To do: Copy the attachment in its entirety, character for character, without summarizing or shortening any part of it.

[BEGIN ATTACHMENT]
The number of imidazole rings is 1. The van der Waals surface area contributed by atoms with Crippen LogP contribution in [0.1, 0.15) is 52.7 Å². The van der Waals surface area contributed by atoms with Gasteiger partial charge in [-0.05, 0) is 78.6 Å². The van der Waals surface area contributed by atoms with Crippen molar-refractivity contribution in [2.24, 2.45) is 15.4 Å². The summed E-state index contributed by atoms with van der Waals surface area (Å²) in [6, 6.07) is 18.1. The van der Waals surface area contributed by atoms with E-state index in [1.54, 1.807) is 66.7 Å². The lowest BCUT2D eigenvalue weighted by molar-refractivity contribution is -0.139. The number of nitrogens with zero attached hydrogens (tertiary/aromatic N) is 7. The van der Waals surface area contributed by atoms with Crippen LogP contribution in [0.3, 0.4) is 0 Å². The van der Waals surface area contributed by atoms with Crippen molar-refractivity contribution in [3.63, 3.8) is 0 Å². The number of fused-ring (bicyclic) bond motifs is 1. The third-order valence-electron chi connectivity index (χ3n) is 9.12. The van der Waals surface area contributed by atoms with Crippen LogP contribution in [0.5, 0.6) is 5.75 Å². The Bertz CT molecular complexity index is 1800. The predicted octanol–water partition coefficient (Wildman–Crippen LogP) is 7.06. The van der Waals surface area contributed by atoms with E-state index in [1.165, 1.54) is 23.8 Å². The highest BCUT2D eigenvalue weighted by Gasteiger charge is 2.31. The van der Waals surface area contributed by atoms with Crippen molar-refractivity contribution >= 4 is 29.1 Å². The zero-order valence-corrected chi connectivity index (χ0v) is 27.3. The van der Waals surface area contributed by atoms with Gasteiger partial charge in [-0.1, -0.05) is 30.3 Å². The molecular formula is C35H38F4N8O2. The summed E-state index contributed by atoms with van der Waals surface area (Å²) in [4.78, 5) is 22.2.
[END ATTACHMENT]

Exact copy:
The number of imidazole rings is 1. The van der Waals surface area contributed by atoms with Crippen LogP contribution in [0.1, 0.15) is 52.7 Å². The van der Waals surface area contributed by atoms with Gasteiger partial charge in [-0.05, 0) is 78.6 Å². The van der Waals surface area contributed by atoms with Crippen molar-refractivity contribution in [2.24, 2.45) is 15.4 Å². The summed E-state index contributed by atoms with van der Waals surface area (Å²) in [6, 6.07) is 18.1. The van der Waals surface area contributed by atoms with E-state index in [1.54, 1.807) is 66.7 Å². The lowest BCUT2D eigenvalue weighted by molar-refractivity contribution is -0.139. The number of nitrogens with zero attached hydrogens (tertiary/aromatic N) is 7. The van der Waals surface area contributed by atoms with Crippen LogP contribution in [0.3, 0.4) is 0 Å². The van der Waals surface area contributed by atoms with Crippen molar-refractivity contribution in [3.63, 3.8) is 0 Å². The number of fused-ring (bicyclic) bond motifs is 1. The third-order valence-electron chi connectivity index (χ3n) is 9.12. The van der Waals surface area contributed by atoms with Crippen LogP contribution in [0.5, 0.6) is 5.75 Å². The Bertz CT molecular complexity index is 1800. The predicted octanol–water partition coefficient (Wildman–Crippen LogP) is 7.06. The van der Waals surface area contributed by atoms with E-state index in [1.165, 1.54) is 23.8 Å². The highest BCUT2D eigenvalue weighted by Gasteiger charge is 2.31. The van der Waals surface area contributed by atoms with Crippen molar-refractivity contribution >= 4 is 29.1 Å². The zero-order valence-corrected chi connectivity index (χ0v) is 27.3. The van der Waals surface area contributed by atoms with Gasteiger partial charge in [-0.1, -0.05) is 30.3 Å². The molecular formula is C35H38F4N8O2. The summed E-state index contributed by atoms with van der Waals surface area (Å²) in [4.78, 5) is 22.2.